Tengami is Nyamyam’s papercraft puzzler set in ancient Japan, heading to Wii U, PC and Mac. VG247’s Dave Cook speaks with ex-Rare dev Phil Tossell about how the team turned paper play-things into a compelling indie experience.
“In the beginning we were adamant that we wanted the game to strip back a lot of traditional conventions in videogames.”
Back at Sony’s gamescom 2012 press event, Tearaway developer Media Molecule introduced us to its papercraft-fuelled romp with a simple elevator pitch: They asked the audience to consider a plain piece of paper and then imagine all of the things a person could do with it. You could draw a picture, fold it into a glider or scrunch it up into a ball and shoot some waste-basket hoops on your lunch break. The possibilities are limitless.
UK indie collective Nyamyam had a similar concept when it came up with Tengami; a point and click puzzler set in a papercraft rendition of ancient Japan. One glance at the studio’s website reveals it to be a big fan of artistry, and strives to develop experiences that are fun and visually arresting. Tengami is both; using its neat paper dynamic to create taxing puzzles and gorgeously constructed environments. I had a chance to play it on Wii U last year and speak with studio co-founder Phil Tossell.
It’s a deliberately slow experience that sees your hero strolling around a calming rendition of Japan. What’s interesting – particularly in the Wii U edition – is the ability to use touch to fold and manipulate the scenery to create new paths and reveal secrets embedded within. One puzzle sees the player faced with a seemingly impassable waterfall, leading them to flip and scrunch its many segments to fashion a make-shift walkway. It almost melted my brain, but it’s slow, passive entertainment that you can quite happily sit back and drink in at your leisure.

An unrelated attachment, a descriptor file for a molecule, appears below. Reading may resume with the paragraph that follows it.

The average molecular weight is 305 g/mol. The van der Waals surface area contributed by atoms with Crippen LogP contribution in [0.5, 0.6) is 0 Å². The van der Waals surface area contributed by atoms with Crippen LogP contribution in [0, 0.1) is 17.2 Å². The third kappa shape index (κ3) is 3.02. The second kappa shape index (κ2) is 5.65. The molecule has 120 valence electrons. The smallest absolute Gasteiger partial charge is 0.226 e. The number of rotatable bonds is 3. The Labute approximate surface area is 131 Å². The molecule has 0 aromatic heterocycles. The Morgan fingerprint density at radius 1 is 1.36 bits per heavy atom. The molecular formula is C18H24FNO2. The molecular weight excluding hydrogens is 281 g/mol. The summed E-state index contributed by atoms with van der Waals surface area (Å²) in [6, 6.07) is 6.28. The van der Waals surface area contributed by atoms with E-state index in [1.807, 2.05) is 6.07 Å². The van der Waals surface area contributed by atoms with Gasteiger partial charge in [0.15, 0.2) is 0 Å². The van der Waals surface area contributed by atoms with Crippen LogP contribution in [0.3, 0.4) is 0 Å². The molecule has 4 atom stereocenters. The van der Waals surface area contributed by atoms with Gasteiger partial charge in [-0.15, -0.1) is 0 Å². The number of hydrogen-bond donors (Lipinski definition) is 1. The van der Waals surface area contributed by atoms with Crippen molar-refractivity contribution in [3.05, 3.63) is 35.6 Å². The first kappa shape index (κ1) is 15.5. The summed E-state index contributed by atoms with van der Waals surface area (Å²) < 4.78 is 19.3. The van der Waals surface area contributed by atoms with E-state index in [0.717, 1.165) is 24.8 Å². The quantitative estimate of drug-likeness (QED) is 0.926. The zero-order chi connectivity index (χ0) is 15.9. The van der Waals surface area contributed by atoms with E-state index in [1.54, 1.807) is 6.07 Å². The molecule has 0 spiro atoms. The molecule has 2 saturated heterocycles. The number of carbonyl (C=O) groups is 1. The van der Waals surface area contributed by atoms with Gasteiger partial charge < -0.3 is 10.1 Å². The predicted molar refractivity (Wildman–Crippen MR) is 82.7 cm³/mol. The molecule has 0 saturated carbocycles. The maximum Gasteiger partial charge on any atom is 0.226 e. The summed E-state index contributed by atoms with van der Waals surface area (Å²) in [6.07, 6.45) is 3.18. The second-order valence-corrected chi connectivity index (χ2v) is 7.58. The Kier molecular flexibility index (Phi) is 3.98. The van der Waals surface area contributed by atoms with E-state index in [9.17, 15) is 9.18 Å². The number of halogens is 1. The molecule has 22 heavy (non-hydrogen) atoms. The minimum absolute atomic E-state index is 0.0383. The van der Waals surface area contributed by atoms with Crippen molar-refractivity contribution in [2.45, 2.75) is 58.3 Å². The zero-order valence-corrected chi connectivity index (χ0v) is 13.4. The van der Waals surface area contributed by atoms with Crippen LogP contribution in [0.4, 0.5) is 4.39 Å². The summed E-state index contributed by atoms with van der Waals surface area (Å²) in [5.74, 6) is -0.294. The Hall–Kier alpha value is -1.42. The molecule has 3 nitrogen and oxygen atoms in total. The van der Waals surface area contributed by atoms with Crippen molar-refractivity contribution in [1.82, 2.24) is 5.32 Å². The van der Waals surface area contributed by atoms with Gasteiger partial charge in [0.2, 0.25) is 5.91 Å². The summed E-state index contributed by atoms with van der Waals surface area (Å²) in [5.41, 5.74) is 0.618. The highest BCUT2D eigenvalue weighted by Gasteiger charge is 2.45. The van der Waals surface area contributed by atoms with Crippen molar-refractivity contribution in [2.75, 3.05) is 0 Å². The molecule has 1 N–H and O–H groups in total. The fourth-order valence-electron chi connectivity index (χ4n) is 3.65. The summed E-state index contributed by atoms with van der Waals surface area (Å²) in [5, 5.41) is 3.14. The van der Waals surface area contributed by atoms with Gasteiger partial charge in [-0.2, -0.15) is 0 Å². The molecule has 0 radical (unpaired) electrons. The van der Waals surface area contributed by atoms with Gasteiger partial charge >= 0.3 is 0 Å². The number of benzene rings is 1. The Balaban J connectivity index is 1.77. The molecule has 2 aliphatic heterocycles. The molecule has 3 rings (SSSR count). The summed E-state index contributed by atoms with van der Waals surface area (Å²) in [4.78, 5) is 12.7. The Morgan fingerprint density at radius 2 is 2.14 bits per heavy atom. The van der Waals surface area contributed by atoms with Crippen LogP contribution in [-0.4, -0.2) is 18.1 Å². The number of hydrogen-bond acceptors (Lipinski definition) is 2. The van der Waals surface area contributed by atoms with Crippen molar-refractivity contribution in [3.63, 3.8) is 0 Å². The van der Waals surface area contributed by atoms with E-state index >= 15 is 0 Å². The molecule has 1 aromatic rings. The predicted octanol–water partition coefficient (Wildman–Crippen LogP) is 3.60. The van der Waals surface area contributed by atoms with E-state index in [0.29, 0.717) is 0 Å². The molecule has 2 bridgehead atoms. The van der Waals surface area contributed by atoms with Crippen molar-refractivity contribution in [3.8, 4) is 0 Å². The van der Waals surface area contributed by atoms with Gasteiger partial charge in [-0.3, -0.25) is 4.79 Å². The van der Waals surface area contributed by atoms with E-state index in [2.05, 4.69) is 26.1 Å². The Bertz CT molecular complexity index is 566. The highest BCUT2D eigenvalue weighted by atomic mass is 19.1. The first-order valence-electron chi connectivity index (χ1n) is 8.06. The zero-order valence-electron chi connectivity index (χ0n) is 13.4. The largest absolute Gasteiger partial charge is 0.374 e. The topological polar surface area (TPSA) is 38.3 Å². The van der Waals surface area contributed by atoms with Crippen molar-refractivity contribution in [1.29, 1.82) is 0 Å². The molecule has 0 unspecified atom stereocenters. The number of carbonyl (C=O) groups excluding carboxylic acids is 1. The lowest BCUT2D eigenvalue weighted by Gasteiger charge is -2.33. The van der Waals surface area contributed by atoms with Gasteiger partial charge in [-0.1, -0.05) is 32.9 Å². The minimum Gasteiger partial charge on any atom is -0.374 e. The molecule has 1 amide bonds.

“There’s two major influences to the game,” Tossell told me. “There’s the pop-up side of it and then there’s the Japanese aesthetic. The pop-up came from when we were kids; a lot of children enjoy playing with pop-up books, and there’s that kind of tactility to it, that amazing feeling of how something can be flat and three dimensional at the same time. You try to figure out, ‘How does that actually work.’ We thought that would be a good match for touch input, and so that’s what we’re trying to do; recreate that feeling.”
In my humble opinion, they’ve nailed it. Flipping between scenes – say, from a pagoda to a rocky seaside path – reveals intricate paper mechanisms that are modelled on real-life creations. Much of what you see in Tengami has been created with actual paper and tested beforehand, just to ensure that it’s all tangible and correct. It’s a lot of work for a studio consisting of just three people. Tossell revealed that he and his colleagues decision to leave Rare and found Nyamyam due to how impersonal mainstream development was becoming, making this a truly personal project